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Prozac Treatment of Newborn Mice Raises Anxiety

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Science  29 Oct 2004:
Vol. 306, Issue 5697, pp. 792
DOI: 10.1126/science.306.5697.792

The U.S. Food and Drug Administration this month ordered drugmakers to put strong new labels on serotonin-based antidepressants, warning that they may raise the risk of suicidal behavior in children. Now a study by researchers at Columbia University indicates that fluoxetine (the generic name for Prozac), paradoxically, seems to raise anxiety levels in newborn mice.

The study, published on page 879 of this issue, “suggests that fluoxetine and probably other SSRIs [selective serotonin reuptake inhibitors] may have additional unexpected problems,” says Miklos Toth, a pharmacology professor at Cornell University's Weill Medical College in New York City. Some scientists caution, however, that the mice in this study were at a much younger developmental age than children likely to be treated for depression.

Fluoxetine is the oldest of the SSRIs and the only one approved for pediatric use. It operates primarily on the serotonin transporter (5-HTT), which is responsible for helping neurons vacuum back up excess serotonin that they have released. By blocking the transporter, the drug enables serotonin to linger in synapses, making more available to be taken up by target receptors.

Previous animal research had shown that in early life serotonin acts as a growth factor in the brain, modulating nerve cell growth, differentiation, and migration. Interfering with this function can have behavioral consequences. Mice who have had their serotonin transporters genetically knocked out—and thus reuptake disrupted—exhibit increased depression- and anxiety-related behaviors.

The Columbia researchers, led by psychobiologist Mark S. Ansorge, sought to determine whether fluoxetine would have the same effect as knocking out the two copies of the transporter gene. They bred sets of mice with one, two, or no functioning copies of the 5-HTT gene. Then they randomly gave either saline injections or fluoxetine—at doses equivalent to therapeutic ones for humans—to newborn mice between 4 and 21 days old in each group. Nine weeks after the last injection, mice were given tests that revealed their emotional states.

Chemical imbalance.

Mice treated with Prozac as newborns showed reduced exploratory behavior when tested on an elevated maze.


As expected, the drug had no effect on the mice lacking any 5-HTT; they already exhibited anxiety. But the two other groups started acting like the 5-HTT-deficient group when they were treated with fluoxetine. In comparison to the saline-treated pups, they showed reduced exploratory behavior in a maze test. They also took longer to start eating when placed in a novel setting and were slower to try to escape a part of the cage that gave them mild foot shocks. All these behaviors are regarded as signs of anxiety and depression in animals.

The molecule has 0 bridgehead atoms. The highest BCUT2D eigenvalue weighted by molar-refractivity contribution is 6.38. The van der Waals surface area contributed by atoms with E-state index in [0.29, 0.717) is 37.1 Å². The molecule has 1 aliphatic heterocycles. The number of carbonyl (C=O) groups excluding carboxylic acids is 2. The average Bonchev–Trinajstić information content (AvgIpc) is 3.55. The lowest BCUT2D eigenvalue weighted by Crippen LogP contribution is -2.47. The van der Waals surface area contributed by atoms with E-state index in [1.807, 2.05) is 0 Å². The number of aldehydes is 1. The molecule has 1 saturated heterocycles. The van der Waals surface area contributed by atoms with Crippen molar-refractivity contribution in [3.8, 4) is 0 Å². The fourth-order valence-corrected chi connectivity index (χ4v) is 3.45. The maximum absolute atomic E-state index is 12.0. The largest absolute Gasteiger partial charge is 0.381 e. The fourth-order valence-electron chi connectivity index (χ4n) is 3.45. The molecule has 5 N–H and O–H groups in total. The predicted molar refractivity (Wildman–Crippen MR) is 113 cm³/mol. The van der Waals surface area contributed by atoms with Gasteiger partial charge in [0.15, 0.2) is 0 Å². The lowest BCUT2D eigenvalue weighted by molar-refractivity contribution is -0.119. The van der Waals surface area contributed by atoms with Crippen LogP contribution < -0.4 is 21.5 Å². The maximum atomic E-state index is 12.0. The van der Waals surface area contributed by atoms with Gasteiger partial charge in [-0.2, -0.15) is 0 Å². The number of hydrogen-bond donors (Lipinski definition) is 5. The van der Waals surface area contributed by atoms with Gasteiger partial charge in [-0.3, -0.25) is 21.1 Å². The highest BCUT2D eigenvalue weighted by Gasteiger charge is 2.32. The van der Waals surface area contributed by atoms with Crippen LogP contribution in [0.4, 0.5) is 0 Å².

The authors conclude that disruption of 5-HTT early in brain development affects the development of brain circuits that deal with stress response. Co-author René Hen explains that when serotonin reuptake is blocked, the increased levels in the synapse lead to “abnormal activation [of] a bunch of receptors” during a critical phase of development. “Overstimulation could result in abnormal development” in areas of the limbic system, he says.

The scientists believe that their work could help explain a noteworthy finding announced last year from a longitudinal study of New Zealanders (Science, 18 July 2003, p. 386): that people with a polymorphism that reduced their 5-HTT activity were more likely than others to become depressed in response to stressful experiences.

Another implication, of course, is for those exposed to SSRIs at a tender age. The authors say the period of brain development studied in the mice corresponds roughly to the last trimester of pregnancy through age 8 in humans. So, they conclude, “the use of SSRI medications in pregnant mothers and young children may pose unsuspected risks of emotional disorders later in life.”

Toth notes that in contrast to humans, a partial deficit (having one defective 5-HTT allele) is not enough to adversely affect mice's behavior. So “it is possible that humans are more sensitive than rodents to the adverse effect of fluoxetine.” But he agrees with Harvard child psychiatrist Timothy Wilens, who says that the “very early exposure calls into question the generalizeability [of these results] to children.” Columbia psychiatrist John Mann, who was not associated with this study, adds: “This has nothing to do with the issue of SSRIs in kids because they get the SSRI well after the equivalent period in this study.”

Mann says, however, that “this is an important study” because it shows that even transient loss of transporter function during a critical period in brain development may lead to depression in adulthood.

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